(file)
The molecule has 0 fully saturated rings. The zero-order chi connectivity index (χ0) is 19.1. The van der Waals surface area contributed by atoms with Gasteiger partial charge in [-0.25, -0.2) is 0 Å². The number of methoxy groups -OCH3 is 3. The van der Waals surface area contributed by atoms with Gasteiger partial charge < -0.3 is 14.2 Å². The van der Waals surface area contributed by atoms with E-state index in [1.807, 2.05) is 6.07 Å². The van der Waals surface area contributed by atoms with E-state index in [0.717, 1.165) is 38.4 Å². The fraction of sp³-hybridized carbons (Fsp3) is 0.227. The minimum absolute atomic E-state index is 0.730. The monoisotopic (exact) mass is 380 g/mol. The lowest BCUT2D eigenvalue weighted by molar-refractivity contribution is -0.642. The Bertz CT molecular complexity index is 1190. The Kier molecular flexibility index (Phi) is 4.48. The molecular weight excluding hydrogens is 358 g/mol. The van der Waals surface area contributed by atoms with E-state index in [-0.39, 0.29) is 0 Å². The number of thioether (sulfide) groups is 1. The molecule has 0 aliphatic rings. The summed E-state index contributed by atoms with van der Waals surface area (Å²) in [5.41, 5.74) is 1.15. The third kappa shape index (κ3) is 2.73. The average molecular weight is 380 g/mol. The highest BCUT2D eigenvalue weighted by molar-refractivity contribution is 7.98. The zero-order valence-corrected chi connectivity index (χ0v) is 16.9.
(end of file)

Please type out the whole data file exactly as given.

The molecule has 0 fully saturated rings. The zero-order chi connectivity index (χ0) is 19.1. The van der Waals surface area contributed by atoms with Gasteiger partial charge in [-0.25, -0.2) is 0 Å². The number of methoxy groups -OCH3 is 3. The van der Waals surface area contributed by atoms with Gasteiger partial charge < -0.3 is 14.2 Å². The van der Waals surface area contributed by atoms with E-state index in [1.807, 2.05) is 6.07 Å². The van der Waals surface area contributed by atoms with E-state index in [0.717, 1.165) is 38.4 Å². The fraction of sp³-hybridized carbons (Fsp3) is 0.227. The minimum absolute atomic E-state index is 0.730. The monoisotopic (exact) mass is 380 g/mol. The lowest BCUT2D eigenvalue weighted by molar-refractivity contribution is -0.642. The Bertz CT molecular complexity index is 1190. The Kier molecular flexibility index (Phi) is 4.48. The molecular weight excluding hydrogens is 358 g/mol. The van der Waals surface area contributed by atoms with E-state index in [-0.39, 0.29) is 0 Å². The number of thioether (sulfide) groups is 1. The molecule has 0 aliphatic rings. The summed E-state index contributed by atoms with van der Waals surface area (Å²) in [5.41, 5.74) is 1.15. The third kappa shape index (κ3) is 2.73. The average molecular weight is 380 g/mol. The highest BCUT2D eigenvalue weighted by molar-refractivity contribution is 7.98. The zero-order valence-corrected chi connectivity index (χ0v) is 16.9.